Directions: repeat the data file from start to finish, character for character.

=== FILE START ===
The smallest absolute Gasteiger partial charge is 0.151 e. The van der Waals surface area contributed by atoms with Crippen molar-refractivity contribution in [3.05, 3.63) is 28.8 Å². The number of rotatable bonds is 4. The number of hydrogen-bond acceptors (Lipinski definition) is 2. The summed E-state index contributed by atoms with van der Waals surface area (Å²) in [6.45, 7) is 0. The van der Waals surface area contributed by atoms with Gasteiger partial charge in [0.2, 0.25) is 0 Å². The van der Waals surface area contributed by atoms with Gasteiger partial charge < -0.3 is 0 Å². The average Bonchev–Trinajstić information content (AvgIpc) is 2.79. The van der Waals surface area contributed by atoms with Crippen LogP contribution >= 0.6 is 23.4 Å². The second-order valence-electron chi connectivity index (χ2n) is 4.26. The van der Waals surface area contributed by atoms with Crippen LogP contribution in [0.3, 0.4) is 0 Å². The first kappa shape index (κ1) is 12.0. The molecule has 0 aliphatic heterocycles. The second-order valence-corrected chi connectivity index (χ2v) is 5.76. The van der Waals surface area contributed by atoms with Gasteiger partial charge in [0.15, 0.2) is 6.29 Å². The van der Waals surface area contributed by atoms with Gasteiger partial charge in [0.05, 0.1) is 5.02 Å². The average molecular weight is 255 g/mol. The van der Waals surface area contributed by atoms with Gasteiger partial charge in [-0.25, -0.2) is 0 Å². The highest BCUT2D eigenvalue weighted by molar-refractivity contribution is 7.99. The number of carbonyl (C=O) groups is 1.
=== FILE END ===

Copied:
The smallest absolute Gasteiger partial charge is 0.151 e. The van der Waals surface area contributed by atoms with Crippen molar-refractivity contribution in [3.05, 3.63) is 28.8 Å². The number of rotatable bonds is 4. The number of hydrogen-bond acceptors (Lipinski definition) is 2. The summed E-state index contributed by atoms with van der Waals surface area (Å²) in [6.45, 7) is 0. The van der Waals surface area contributed by atoms with Gasteiger partial charge in [0.2, 0.25) is 0 Å². The van der Waals surface area contributed by atoms with Gasteiger partial charge < -0.3 is 0 Å². The average Bonchev–Trinajstić information content (AvgIpc) is 2.79. The van der Waals surface area contributed by atoms with Crippen LogP contribution >= 0.6 is 23.4 Å². The second-order valence-electron chi connectivity index (χ2n) is 4.26. The van der Waals surface area contributed by atoms with Crippen LogP contribution in [0.3, 0.4) is 0 Å². The first kappa shape index (κ1) is 12.0. The molecule has 0 aliphatic heterocycles. The second-order valence-corrected chi connectivity index (χ2v) is 5.76. The van der Waals surface area contributed by atoms with Gasteiger partial charge in [0.15, 0.2) is 6.29 Å². The van der Waals surface area contributed by atoms with Gasteiger partial charge in [0.05, 0.1) is 5.02 Å². The average molecular weight is 255 g/mol. The van der Waals surface area contributed by atoms with Gasteiger partial charge in [-0.25, -0.2) is 0 Å². The highest BCUT2D eigenvalue weighted by molar-refractivity contribution is 7.99. The number of carbonyl (C=O) groups is 1.